Management information system (MIS) refers to the processing of information through computers to manage and support managerial decisions within an organization. The concept may include systems termed transaction processing system, decision support system, expert system, or executive information system. The term is often used in the academic study of businesses and has connections with other areas, such as information systems, information technology, informatics, e-commerce and computer science; as a result, the term is used interchangeably with some of these areas.

Management information systems (plural) as an academic discipline studies people, technology, organizations, and the relationships among them.[1] This definition relates specifically to “MIS” as a course of study in business schools. Many business schools (or colleges of business administration within universities) have an MIS department, alongside departments of accounting, finance, management, marketing, and may award degrees (at undergraduate, master, and doctoral levels) in Management Information Systems.

MIS professionals help organizations to maximize the benefit from investments in personnel, equipment, and business processes.
There are different areas of concentration with different duties and responsibilities in information system managers starting from the Chief information officer (CIOs), Chief technology officer (CTOs), IT directors and IT security managers. Chief information officers (CIOs) are responsible for the overall technology strategy of their organizations. Basically, they are more of the decision makers and action takers when it comes down to determining the technology or information goals of an organization and making sure the necessary planning to implement those goals is being met.

Chief technology officers (CTOs) are responsible for evaluating how new technology can help their organization. They usually recommend technological solutions to support the policies issued by the CIO.[2]

IT directors including MIS directors are in charge of both their organization’s Information technology departments and the supervision of thereof. They are also in charge of implementing the policies chosen by the other top branches (CIOs, CTOs). It is their role to ensure the availability of data and network services by coordinating IT activities.

IT Security Managers oversee the network and security data as the title implies. They develop programs to offer information and awareness to their employees about security threats. This team is very important because they must keep up-to-date on IT security measures in order to be successful within their organization. Any security violations need to be investigated and supervised by this specific team.
Kenneth and Aldrich Estel identify six eras of Management Information System evolution corresponding to the five phases in the development of computing technology:[3]

mainframe and minicomputer computing,
personal computers,
client/server networks,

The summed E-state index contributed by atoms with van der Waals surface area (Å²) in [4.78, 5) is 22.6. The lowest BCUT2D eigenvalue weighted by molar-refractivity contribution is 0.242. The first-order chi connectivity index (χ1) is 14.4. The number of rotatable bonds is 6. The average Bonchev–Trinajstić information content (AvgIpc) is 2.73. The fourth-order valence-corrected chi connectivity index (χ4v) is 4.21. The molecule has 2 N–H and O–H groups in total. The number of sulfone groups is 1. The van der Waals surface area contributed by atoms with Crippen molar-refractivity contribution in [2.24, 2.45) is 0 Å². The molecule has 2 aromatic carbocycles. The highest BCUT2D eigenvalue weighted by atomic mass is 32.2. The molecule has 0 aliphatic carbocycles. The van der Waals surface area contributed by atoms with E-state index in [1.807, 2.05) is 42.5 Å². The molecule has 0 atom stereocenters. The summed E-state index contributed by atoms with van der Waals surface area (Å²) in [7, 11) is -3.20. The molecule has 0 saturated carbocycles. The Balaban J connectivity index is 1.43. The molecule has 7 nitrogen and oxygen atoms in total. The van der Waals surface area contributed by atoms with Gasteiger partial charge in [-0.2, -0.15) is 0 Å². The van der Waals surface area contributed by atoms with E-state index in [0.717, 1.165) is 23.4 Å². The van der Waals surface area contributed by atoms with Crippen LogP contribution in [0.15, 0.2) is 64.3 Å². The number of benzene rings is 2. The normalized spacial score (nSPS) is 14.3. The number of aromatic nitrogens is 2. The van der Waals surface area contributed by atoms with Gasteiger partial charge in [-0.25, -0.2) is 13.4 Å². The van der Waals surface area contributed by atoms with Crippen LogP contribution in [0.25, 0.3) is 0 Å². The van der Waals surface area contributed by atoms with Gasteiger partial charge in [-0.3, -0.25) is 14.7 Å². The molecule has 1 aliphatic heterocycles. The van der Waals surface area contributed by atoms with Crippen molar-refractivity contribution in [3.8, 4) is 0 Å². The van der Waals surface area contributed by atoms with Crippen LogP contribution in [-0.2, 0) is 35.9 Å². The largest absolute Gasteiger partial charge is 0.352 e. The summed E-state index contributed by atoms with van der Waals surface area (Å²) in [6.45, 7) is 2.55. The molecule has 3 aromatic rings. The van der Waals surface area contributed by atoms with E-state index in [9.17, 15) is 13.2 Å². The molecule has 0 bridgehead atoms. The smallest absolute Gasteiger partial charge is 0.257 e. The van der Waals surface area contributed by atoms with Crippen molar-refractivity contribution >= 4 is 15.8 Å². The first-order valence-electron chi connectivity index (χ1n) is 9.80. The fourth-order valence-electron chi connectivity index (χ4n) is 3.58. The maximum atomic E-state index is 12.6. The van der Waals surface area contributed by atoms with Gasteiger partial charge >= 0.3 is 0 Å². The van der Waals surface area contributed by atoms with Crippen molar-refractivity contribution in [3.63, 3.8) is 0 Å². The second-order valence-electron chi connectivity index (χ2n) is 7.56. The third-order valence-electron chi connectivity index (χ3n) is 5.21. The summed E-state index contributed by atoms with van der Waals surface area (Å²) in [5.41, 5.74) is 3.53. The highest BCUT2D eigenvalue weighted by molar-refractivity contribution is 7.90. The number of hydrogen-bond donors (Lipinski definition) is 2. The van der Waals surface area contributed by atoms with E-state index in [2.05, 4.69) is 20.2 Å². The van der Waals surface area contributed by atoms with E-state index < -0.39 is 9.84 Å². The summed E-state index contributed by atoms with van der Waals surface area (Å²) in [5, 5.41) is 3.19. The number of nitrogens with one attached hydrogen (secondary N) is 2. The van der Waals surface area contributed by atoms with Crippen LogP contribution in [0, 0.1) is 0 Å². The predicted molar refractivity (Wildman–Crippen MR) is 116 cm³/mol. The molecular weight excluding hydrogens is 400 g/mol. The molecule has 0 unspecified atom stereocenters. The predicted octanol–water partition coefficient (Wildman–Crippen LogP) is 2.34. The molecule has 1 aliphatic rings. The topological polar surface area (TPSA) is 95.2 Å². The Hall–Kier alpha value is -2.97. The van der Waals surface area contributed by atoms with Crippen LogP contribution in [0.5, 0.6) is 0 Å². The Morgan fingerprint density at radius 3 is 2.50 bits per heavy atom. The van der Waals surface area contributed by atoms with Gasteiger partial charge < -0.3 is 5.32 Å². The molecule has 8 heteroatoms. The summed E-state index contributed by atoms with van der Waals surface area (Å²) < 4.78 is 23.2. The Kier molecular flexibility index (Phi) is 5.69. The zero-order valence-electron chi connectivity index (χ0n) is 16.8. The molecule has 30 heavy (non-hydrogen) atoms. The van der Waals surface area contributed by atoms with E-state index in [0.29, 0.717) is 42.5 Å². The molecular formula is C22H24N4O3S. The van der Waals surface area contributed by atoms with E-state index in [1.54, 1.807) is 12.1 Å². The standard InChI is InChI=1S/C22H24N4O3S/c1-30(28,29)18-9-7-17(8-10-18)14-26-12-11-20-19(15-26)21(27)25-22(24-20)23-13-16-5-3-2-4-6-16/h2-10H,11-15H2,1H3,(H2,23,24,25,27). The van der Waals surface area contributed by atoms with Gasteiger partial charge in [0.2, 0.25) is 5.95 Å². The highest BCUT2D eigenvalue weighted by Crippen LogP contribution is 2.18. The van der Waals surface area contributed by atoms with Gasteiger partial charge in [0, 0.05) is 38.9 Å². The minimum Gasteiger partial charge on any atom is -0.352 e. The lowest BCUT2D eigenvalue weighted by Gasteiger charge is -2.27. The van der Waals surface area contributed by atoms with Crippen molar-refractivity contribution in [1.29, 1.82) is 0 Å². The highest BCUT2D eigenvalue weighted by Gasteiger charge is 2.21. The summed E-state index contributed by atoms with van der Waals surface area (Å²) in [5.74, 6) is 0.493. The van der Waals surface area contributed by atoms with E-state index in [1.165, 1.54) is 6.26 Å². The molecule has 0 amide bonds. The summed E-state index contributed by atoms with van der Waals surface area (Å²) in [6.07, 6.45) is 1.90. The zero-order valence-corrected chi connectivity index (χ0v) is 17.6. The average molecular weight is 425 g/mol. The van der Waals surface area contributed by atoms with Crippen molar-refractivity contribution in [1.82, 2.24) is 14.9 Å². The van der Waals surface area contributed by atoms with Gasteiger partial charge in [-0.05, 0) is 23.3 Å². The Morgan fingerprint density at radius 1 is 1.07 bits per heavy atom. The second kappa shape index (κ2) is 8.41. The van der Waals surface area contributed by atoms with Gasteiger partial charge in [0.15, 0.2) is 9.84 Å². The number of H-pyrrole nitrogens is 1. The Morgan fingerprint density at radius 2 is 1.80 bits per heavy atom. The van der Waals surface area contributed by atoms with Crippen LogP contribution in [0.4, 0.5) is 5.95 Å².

enterprise computing, and
cloud computing.
The first era (mainframe and minicomputer) was ruled by IBM and their mainframe computers; these computers would often take up whole rooms and require teams to run them—IBM supplied the hardware and the software. As technology advanced, these computers were able to handle greater capacities and therefore reduce their cost. Smaller, more affordable minicomputers allowed larger businesses to run their own computing centers in-house / on-site / on-premises.

The second era (personal computer) began in 1965 as microprocessors started to compete with mainframes and minicomputers and accelerated the process of decentralizing computing power from large data centers to smaller offices. In the late 1970s, minicomputer technology gave way to personal computers and relatively low-cost computers were becoming mass market commodities, allowing businesses to provide their employees access to computing power that ten years before would have cost tens of thousands of dollars. This proliferation of computers created a ready market for interconnecting networks and the popularization of the Internet. (NOTE that the first microprocessor — a four-bit device intended for a programmable calculator — was introduced in 1971 and microprocessor-based systems were not readily available for several years. The MITS Altair 8800 was the first commonly known microprocessor-based system, followed closely by the Apple I and II. It is arguable that the microprocessor-based system did not make significant inroads into minicomputer use until 1979, when VisiCalc prompted record sales of the Apple II on which it ran. The IBM PC introduced in 1981 was more broadly palatable to business, but its limitations gated its ability to challenge minicomputer systems until perhaps the late 1980s to early 1990s.)

As technological complexity increased and costs decreased, the need to share information within an enterprise also grew—giving rise to the third era (client/server), in which computers on a common network access shared information on a server. This lets thousands and even millions of people access data simultaneously. The fourth era (enterprise) enabled by high speed networks, tied all aspects of the business enterprise together offering rich information access encompassing the complete management structure. Every computer is utilized.